Small-Cap REITs Are Hard To Beat

|
Includes: ABR, CHCT, CIO, CORR, CTT, HASI, IRET, IRT, LMRK, STAG, VNQ
by: Brad Thomas
Summary

The Small Cap REIT portfolio that has returned about 23% year to date.

Since inception (January 2016), the Small Cap REIT portfolio has outperformed the Vanguard Real Estate ETF by almost four times: 37.7% compared with 9.3%.

Take a look at these top 10 small-cap REIT performers year to date.

Looking over my homepage on Seeking Alpha, it appears I haven’t intentionally, directly focused on small-caps REITs – real estate investment trusts – on this site for a few months.

It’s true that I’ve mentioned some here and some there in list-filled articles. And some people might point out the “Global Self Storage: a Nanocap REIT That’s Poised to Profit” piece I published last month. But, as the title suggests, that one was about nanocaps, not small caps.

There’s a difference. Just because a company doesn’t make it onto the Fortune 500 list doesn’t mean it’s “all the same” as any other non-Fortune 500 entity.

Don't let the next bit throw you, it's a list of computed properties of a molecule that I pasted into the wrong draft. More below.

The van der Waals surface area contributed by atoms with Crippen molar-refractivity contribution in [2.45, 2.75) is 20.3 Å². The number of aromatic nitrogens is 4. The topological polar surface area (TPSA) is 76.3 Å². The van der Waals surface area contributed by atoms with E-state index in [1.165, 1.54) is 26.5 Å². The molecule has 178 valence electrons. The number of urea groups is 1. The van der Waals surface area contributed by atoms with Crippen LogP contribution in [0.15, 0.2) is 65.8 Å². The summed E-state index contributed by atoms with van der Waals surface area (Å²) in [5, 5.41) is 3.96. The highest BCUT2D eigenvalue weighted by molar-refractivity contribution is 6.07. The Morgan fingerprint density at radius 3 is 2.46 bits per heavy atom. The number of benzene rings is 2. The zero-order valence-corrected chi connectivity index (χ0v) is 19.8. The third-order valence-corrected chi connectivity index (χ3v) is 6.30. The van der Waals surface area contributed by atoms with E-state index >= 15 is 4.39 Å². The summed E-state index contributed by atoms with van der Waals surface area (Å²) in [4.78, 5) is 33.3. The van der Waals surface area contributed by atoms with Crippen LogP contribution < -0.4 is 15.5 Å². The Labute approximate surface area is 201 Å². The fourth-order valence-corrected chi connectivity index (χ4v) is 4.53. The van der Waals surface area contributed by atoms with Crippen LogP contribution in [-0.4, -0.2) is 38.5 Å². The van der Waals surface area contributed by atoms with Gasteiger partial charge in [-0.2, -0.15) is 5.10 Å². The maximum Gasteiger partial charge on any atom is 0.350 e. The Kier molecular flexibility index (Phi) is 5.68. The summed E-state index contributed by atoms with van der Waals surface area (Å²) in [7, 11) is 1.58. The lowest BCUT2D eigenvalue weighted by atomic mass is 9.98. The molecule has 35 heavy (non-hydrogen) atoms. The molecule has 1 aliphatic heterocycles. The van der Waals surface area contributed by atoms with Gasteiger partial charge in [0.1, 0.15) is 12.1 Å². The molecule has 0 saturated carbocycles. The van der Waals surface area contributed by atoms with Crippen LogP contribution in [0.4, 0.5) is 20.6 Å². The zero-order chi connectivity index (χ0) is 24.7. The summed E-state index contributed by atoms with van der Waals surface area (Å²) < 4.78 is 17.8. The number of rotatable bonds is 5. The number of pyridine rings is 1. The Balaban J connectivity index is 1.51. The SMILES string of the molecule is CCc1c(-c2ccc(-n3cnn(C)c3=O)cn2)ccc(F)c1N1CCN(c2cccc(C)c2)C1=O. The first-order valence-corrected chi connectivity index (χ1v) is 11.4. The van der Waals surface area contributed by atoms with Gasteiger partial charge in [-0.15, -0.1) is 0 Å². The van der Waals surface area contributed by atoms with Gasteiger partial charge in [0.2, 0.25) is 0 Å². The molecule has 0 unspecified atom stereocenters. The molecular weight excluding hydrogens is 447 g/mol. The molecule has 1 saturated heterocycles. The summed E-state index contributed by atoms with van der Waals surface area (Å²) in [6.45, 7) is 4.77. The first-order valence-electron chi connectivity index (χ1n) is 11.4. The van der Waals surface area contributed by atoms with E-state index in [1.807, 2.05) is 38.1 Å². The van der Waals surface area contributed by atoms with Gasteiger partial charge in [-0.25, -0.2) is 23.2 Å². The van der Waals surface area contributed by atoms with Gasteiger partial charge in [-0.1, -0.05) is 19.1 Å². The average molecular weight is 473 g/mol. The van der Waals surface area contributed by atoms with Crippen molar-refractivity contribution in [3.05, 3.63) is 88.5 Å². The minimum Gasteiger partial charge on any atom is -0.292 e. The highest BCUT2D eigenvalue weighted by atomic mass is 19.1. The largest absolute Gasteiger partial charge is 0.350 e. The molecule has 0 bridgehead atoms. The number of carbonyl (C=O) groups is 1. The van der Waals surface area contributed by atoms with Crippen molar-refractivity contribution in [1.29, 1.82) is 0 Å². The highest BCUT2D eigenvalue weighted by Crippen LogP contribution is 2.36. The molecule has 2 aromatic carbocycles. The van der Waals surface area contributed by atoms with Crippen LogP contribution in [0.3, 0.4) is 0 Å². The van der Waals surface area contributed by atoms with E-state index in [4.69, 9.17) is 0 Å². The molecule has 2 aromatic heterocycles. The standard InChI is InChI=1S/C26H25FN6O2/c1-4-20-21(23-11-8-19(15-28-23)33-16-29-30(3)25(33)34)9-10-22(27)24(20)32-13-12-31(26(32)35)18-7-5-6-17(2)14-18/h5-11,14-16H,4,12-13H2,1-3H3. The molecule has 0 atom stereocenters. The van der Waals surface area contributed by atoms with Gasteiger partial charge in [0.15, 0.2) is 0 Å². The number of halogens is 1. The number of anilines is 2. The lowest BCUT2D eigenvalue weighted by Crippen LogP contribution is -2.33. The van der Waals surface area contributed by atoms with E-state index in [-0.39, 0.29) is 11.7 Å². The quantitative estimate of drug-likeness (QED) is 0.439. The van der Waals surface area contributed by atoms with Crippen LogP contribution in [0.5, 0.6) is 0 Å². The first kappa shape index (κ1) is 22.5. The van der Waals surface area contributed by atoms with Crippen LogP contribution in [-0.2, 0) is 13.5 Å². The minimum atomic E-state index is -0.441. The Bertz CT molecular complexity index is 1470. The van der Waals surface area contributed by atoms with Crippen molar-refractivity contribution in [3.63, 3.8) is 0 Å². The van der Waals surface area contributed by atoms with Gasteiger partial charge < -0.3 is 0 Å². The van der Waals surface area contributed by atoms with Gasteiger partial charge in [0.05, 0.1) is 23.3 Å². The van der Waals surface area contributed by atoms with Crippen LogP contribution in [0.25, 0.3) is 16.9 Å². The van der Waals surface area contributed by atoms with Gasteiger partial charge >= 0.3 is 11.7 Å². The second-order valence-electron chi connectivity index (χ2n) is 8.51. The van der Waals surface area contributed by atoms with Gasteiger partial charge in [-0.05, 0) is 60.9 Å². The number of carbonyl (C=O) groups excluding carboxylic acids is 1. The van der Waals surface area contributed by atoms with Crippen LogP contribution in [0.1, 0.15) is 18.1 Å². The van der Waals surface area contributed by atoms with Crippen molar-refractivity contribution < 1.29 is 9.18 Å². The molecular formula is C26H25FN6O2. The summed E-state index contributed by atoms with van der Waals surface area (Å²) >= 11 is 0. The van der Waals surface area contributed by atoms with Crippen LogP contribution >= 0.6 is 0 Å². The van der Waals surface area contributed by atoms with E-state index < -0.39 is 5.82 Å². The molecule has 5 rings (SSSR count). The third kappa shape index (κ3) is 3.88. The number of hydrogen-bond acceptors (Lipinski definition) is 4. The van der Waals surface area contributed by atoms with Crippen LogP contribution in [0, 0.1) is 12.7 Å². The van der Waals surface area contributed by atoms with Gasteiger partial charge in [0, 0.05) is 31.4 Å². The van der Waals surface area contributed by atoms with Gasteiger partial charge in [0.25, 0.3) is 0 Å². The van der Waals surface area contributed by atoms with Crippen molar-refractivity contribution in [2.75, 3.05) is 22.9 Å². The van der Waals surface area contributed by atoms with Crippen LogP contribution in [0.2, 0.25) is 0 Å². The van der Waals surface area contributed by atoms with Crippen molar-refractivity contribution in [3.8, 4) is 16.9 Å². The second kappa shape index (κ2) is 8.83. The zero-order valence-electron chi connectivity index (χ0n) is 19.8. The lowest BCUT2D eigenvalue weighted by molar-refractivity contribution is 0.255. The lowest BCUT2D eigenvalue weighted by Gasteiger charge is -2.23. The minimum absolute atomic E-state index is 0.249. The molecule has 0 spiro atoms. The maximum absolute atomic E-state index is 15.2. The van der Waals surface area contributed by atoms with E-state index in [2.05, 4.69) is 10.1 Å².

We classify these businesses as we do for a reason: to better understand them and whether they’re right for us. So here are the official definitions of the three main profit grades, courtesy of Investopedia:

  • Nanocaps are “small, publicly traded companies with a market capitalization below $50 million.”
  • Small caps are “stocks with a market cap between $250 million and $2 billion.”
  • Mid-caps are “companies with a market capitalization (value) between $2 and $10 billion.”
  • Large caps are companies “with a market cap of more than $10 billion.”

(For the record, microcaps fit in between nanocaps and small caps.)

Clearly then, there are some big and bigger fish to fry out there in the markets. But that doesn’t mean you should throw back everything else that swims along.